I loved the first Skippyjon Jones book I read, which was the first Skippyjon Jones book. I didn't enjoy the second one I read, Skippyjon Jones: Lost i...moreI loved the first Skippyjon Jones book I read, which was the first Skippyjon Jones book. I didn't enjoy the second one I read, Skippyjon Jones: Lost in Spice, nearly as much. It seemed to be just exactly like the first with just a different theme. In some book series that's a good thing, but in this one it just wasn't as much fun the second time. Although I do have to say I haven't noticed any of the students in my library turning their nose up at a second Skipppyjon Jones book. They seem to enjoy their second as much as the first. So I figured they would like a third as well.
I wasn't planning to read this, but I'm glad I did! This one seemed to have a bit more to it - or maybe I just like the school theme more than spice. I especially loved the references to other children's books such as Don't Let the Pigeon Drive the Bus and The Cat in the Hat. Fun! And of course I always love it when any story characters spend time in a library. All the expected Skippyjon Jones wackiness is here are as well. I expect that this will be well-received in my library.(less)
I really liked The Invention of Hugo Cabret, so I expected to like this one as well. So I was surprised to have a few problems with this in the beginn...moreI really liked The Invention of Hugo Cabret, so I expected to like this one as well. So I was surprised to have a few problems with this in the beginning. Brian Selznick tells two stories that are seemingly not connected and that take place years apart. One story is told only in pictures of a deaf girl who sneaks out to see a movie of her favorite movie star. The other story is told only in words of a boy who is deaf in one ear. His mother has recently passed away and he is living with his aunt and uncle and two cousins.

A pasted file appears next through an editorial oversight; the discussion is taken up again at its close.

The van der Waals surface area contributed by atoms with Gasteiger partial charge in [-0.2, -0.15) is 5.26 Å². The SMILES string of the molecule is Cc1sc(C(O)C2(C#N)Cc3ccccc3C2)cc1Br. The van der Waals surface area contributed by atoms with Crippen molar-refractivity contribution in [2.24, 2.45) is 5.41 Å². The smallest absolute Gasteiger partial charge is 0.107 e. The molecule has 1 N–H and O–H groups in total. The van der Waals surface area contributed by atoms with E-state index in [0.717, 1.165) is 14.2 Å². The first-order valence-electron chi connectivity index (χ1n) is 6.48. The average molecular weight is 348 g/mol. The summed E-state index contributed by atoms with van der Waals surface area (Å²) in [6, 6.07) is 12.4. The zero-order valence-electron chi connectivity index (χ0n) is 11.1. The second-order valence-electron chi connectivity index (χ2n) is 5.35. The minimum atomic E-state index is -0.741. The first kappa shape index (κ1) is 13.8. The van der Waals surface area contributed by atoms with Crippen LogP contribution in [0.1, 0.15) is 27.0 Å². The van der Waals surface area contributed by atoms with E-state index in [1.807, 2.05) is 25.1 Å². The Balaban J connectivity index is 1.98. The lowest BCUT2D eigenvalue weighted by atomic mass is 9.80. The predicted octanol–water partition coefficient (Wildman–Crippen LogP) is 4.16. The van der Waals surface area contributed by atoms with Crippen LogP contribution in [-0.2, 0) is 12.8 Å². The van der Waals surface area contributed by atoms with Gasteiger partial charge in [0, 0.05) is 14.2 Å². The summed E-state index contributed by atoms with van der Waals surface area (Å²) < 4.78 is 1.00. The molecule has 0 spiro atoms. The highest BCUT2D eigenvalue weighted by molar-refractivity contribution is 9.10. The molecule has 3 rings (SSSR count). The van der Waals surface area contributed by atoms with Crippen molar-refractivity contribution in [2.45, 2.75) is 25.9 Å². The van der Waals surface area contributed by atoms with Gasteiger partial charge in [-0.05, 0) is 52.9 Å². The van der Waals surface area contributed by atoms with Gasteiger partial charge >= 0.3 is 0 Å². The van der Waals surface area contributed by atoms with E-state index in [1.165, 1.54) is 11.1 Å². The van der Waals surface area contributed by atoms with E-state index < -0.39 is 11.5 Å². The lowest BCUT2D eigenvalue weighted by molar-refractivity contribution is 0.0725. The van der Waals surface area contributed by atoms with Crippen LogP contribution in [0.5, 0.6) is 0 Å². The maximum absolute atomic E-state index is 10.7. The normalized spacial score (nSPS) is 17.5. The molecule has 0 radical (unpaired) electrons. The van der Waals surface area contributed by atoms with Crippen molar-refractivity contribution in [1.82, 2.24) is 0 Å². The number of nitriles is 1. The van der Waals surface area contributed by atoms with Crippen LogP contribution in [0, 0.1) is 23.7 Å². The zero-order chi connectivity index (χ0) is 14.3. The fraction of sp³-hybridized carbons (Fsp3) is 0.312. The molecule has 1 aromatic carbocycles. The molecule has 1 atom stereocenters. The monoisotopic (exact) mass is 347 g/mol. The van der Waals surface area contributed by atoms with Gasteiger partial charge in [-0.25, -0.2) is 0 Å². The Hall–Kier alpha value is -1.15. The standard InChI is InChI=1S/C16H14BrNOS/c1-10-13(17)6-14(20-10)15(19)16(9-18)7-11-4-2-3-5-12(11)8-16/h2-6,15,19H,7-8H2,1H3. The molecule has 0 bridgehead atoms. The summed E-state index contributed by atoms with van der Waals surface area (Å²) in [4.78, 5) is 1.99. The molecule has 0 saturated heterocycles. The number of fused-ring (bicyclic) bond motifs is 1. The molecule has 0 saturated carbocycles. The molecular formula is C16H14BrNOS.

I think part of the reason for my problem is that while the two stories didn't connect at all in the beginning, there were times when it cut from one story to the next with coincidental connections. They are the type of cut from one scene to the next that you sometimes see in a movie when it is telling two stories. They don't usually bother me in a movie, but I'm not used to them in a book. I'm not sure why I let them bother me so much! In a second read, I don't think they would bother me at all.
I was also worried about how the stories would eventually connect. I knew that the two stories would have to connect at some point, but they seemed so very far from each other - in time and place and storyline - that I wasn't sure I would like how they were brought together. Of course I should have trusted Brian Selznick. He did a fabulous job of making me care about both stories, and when they did finally connect, I loved it! I guessed part of how they would connect together, but not all of it, which I also really loved.
This should have been an easy book for me to love with how much libraries and museums were integral in the story. And bonus, I've actually been to the Unisphere in New York! The problems I had with the book in the beginning were on my end and not a problem of the book at all. Fans of Hugo Cabret will definitely want to read this. Anyone who loves a great story and wants to see an interesting concept of two stories told at once, one in pictures and one in words, should definitely read this.
I know this will be at least as popular in my library as Hugo Cabret, if not more. I'm constantly being asked for "the big book that is mostly pictures." The students LOVE to carry around a GIANT book that they can actually get through quite quickly. The fact that this tells a fabulous story which starts with wolves won't hurt at all. Now they will have to tell me WHICH big book with pictures they want to read.(less)
It took me a while to get into this one. I kept thinking about how I wasn't enjoying it as much as the Fablehaven books. I kept wondering why there we...moreIt took me a while to get into this one. I kept thinking about how I wasn't enjoying it as much as the Fablehaven books. I kept wondering why there were so many detailed descriptions of the strange food in this strange world. I felt sorry for the poor dog - and more dogs later on! I did like how Jason entered the world through the mouth of a hippo. Very creative! And I love that the librarian is called a loremaster! But I wasn't so sure about the book bound in living flesh. Ew! But as I continued to read, I was slowly sucked into the story and started really caring about the characters and their ultimate fate. By the end I was really loving it!